Wednesday, July 16, 2014

Eagle Island State Park Illness Identified: Norovirus

Posted By on Wed, Jul 16, 2014 at 2:46 PM

Eagle Island State Park will remain closed for the next two weeks while the drainage is emptied and refilled. - EAGLE ISLAND STATE PARK
  • Eagle Island State Park
  • Eagle Island State Park will remain closed for the next two weeks while the drainage is emptied and refilled.

Eagle Island State Park's water was tested and deemed safe for swimming mere days before visitors started complaining on the park's Facebook page of illness. The Idaho Department of Parks and Recreation saw those complaints and closed the water on July 14. 

The source of the illness has been confirmed to be norovirus, according to a press release from the Central District Health Department, the Idaho Department of Parks and Recreation and the Idaho Department of Environmental Quality. Prior tests revealed nothing because they screen for E. coli bacteria, and there is no standard water test for norovirus.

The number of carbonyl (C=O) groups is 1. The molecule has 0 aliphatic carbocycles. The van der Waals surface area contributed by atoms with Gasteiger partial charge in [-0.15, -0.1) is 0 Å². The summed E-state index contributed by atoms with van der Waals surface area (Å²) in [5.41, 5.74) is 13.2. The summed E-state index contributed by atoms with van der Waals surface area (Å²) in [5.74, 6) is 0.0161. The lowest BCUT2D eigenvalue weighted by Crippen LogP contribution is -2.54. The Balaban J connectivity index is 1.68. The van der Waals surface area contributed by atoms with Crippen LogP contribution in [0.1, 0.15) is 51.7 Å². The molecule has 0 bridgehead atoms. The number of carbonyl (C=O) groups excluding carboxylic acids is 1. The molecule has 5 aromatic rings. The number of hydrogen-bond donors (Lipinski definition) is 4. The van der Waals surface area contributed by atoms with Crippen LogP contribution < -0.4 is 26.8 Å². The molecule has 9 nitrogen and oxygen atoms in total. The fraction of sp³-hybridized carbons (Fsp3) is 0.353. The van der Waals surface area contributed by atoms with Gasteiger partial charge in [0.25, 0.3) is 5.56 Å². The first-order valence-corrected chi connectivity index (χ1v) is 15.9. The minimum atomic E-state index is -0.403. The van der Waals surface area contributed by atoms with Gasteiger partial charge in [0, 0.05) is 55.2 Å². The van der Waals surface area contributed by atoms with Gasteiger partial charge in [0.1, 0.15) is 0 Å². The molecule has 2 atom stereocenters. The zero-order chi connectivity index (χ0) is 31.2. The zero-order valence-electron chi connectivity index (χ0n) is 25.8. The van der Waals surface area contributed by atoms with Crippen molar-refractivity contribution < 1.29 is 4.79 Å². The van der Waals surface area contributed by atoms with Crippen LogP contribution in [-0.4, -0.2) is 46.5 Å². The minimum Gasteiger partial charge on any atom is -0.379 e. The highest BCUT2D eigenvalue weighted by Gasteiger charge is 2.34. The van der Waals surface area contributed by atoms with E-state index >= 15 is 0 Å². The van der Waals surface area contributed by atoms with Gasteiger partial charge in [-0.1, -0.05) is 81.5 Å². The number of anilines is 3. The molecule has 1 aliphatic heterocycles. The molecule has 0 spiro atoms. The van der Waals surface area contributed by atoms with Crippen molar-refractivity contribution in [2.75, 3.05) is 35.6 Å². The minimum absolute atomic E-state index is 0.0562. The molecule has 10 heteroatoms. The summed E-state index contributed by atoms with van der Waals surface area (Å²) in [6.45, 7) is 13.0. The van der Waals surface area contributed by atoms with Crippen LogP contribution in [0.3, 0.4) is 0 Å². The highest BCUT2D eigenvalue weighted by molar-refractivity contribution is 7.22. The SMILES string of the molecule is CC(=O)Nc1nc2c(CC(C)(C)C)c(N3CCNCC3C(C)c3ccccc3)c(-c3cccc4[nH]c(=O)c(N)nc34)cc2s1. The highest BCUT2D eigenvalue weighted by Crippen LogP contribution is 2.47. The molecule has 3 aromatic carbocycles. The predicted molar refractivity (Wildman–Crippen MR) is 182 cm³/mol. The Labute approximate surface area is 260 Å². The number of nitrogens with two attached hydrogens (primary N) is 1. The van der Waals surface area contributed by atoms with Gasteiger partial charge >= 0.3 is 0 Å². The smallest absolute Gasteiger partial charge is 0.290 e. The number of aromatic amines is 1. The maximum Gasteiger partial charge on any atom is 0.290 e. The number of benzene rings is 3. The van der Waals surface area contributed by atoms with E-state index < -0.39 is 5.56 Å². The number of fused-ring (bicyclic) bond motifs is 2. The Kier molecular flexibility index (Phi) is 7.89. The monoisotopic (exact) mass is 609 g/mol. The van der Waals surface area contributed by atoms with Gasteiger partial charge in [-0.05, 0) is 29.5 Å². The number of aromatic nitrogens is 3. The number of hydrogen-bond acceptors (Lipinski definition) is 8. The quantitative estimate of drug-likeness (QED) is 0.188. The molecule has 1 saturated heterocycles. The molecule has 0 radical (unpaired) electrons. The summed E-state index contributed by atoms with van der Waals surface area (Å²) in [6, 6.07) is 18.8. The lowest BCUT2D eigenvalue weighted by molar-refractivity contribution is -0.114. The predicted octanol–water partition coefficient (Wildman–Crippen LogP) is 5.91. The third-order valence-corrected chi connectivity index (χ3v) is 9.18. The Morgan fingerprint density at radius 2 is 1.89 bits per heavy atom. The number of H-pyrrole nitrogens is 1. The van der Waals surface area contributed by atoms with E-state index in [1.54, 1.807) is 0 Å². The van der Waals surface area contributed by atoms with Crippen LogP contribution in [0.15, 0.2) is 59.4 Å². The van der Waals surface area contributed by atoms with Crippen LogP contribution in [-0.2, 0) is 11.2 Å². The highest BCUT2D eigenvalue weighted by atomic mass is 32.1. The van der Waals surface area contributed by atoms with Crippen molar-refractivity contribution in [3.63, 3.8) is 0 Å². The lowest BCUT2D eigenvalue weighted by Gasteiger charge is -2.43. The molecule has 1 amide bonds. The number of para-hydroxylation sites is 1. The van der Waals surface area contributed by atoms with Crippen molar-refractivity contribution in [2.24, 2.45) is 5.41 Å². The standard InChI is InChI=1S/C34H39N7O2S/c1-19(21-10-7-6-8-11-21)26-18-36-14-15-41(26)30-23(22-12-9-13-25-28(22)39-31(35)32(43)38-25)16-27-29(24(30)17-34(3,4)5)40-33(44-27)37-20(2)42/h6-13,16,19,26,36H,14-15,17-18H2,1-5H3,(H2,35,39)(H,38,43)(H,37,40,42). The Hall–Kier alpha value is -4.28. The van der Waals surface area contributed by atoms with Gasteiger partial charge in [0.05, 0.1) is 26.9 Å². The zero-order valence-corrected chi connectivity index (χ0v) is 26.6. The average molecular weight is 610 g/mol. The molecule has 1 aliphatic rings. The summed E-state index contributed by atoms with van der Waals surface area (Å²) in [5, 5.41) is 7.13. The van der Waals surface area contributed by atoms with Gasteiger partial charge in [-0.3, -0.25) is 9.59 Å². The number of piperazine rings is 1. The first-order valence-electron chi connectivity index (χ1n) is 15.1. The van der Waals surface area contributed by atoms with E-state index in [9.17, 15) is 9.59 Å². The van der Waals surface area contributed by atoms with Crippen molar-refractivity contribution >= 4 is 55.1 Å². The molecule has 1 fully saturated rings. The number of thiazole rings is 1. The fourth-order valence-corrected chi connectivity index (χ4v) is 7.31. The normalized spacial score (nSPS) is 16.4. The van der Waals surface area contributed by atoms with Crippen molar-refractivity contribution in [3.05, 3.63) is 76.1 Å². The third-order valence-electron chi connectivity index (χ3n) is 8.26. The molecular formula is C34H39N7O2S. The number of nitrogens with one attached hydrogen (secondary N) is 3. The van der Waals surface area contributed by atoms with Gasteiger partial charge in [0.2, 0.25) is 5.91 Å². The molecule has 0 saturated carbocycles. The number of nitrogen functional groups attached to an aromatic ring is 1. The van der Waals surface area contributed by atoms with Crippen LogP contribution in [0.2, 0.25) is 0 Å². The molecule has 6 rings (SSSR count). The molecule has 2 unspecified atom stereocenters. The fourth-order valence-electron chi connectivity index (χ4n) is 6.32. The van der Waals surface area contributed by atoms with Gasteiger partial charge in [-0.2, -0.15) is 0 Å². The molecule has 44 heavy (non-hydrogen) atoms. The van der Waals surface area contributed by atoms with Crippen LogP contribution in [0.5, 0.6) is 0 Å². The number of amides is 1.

Over 100 cases of vomiting and diarrhea were reported to the Center of Disease Control July 14 and 15. Patient samples tested positive for norovirus, the most common cause of sudden onset sickness. Symptoms begin 12 to 48 hours after exposure and last one or two days without any long-term health effects.

"The virus can spread from person-to-person through recreational water, food, and direct contact with ill people," Kimberly Link, Program Manager for Communicable Disease Control at CDHD, said in the news release. "Since human stool and vomit are the main sources of norovirus, the likely source was a sick person or party that swam in the water or became ill at the park."

The Eagle Island State Park staff is now lowering lake levels and disinfecting impacted facilities with CDHD and DEQ. The swimming area will remain closed for the next two weeks. 

CDHD strongly encourages the public to stay away from area pools, lakes and rivers if sick, and for the following three days afterward. It also recommends not swallowing recreational water or getting it in your mouth, not changing diapers on the beach, washing your hands before eating and after using the restroom, and taking your kids on regular bathroom breaks.

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